Tutorial: Connect virtual networks with virtual network peering using the Azure portal
You can connect virtual networks to each other with virtual network peering. These virtual networks can be in the same region or different regions (also known as global virtual network peering). Once virtual networks are peered, resources in both virtual networks can communicate with each other over a low-latency, high-bandwidth connection using Microsoft backbone network.
In this tutorial, you learn how to:
- Create virtual networks
- Connect two virtual networks with a virtual network peering
- Deploy a virtual machine (VM) into each virtual network
- Communicate between VMs
If you don't have an Azure subscription, create a free account before you begin.
- An Azure subscription
Sign in to Azure
Sign in to the Azure portal.
Create virtual networks
On the Azure portal, select + Create a resource.
Search for Virtual Network, and then select Create.
On the Basics tab, enter or select the following information and accept the defaults for the remaining settings:
Setting Value Subscription Select your subscription. Resource group Select Create new and enter myResourceGroup. Name Enter myVirtualNetwork1. Region Select East US.
On the IP Addresses tab, enter 10.0.0.0/16 for the IPv4 address Space field. Select the + Add subnet button below and enter Subnet1 for Subnet Name and 10.0.0.0/24 for the Subnet Address range.
Select Review + create and then select Create.
Repeat steps 1-5 again to create a second virtual network with the following settings:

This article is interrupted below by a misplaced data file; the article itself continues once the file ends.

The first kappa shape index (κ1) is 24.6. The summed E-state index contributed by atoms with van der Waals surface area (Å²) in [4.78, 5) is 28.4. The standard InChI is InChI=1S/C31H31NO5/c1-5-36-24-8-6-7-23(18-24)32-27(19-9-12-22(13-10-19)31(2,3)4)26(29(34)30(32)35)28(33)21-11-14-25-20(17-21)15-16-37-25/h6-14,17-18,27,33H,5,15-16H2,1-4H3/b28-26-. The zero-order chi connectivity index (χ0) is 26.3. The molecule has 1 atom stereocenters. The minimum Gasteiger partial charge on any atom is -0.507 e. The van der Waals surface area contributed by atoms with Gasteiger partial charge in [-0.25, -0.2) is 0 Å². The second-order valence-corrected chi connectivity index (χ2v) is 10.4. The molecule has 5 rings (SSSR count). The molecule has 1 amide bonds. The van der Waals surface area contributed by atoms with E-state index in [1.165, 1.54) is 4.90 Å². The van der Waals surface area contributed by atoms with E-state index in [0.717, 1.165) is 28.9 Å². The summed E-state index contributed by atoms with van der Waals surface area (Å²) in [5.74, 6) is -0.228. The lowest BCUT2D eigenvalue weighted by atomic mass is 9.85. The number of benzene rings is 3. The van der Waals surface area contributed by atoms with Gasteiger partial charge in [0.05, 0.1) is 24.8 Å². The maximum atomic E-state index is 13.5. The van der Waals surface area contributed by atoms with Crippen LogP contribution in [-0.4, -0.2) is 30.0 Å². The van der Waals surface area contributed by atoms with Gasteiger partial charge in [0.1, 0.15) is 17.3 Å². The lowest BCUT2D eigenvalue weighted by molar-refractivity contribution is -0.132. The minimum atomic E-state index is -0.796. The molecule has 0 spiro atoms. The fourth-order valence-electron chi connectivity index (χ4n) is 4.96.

Setting Value Name myVirtualNetwork2 Address space 10.1.0.0/16 Resource group myResourceGroup Subnet name Subnet2 Subnet address range 10.1.0.0/24
Peer virtual networks
In the search box at the top of the Azure portal, look for myVirtualNetwork1. When myVirtualNetwork1 appears in the search results, select it.
Under Settings, select Peerings, and then select + Add, as shown in the following picture:
Enter or select the following information, accept the defaults for the remaining settings, and then select Add.
Setting Value This virtual network Peering link name Enter myVirtualNetwork1-myVirtualNetwork2 for the name of the peering from myVirtualNetwork1 to the remote virtual network. Remote virtual network Peering link name Enter myVirtualNetwork2-myVirtualNetwork1 for the name of the peering from the remote virtual network to myVirtualNetwork1. Subscription Select your subscription of the remote virtual network. Virtual network Select myVirtualNetwork2 for the name of the remote virtual network. The remote virtual network can be in the same region of myVirtualNetwork1 or in a different region.
In the Peerings page, the Peering status is Connected, as shown in the following picture:
If you don't see a Connected status, select the Refresh button.
Create virtual machines
Create a VM in each virtual network so that you can test the communication between them.
Create the first VM
On the Azure portal, select + Create a resource.
Select Compute, and then Create under Virtual machine.
Enter or select the following information on the Basics tab. Accept the defaults for the remaining settings, and then select Create:
Setting Value Resource group Select myResourceGroup. Name Enter myVm1. Location Select (US) East US. Image Select an OS image. For this tutorial, Windows Server 2019 Datacenter - Gen2 is selected. Size Select a VM size. For this tutorial, Standard_D2s_v3 is selected. Username Enter a username. For this tutorial, the username azure is used. Password Enter a password of your choosing. The password must be at least 12 characters long and meet the defined complexity requirements.
On the Networking tab, select the following values: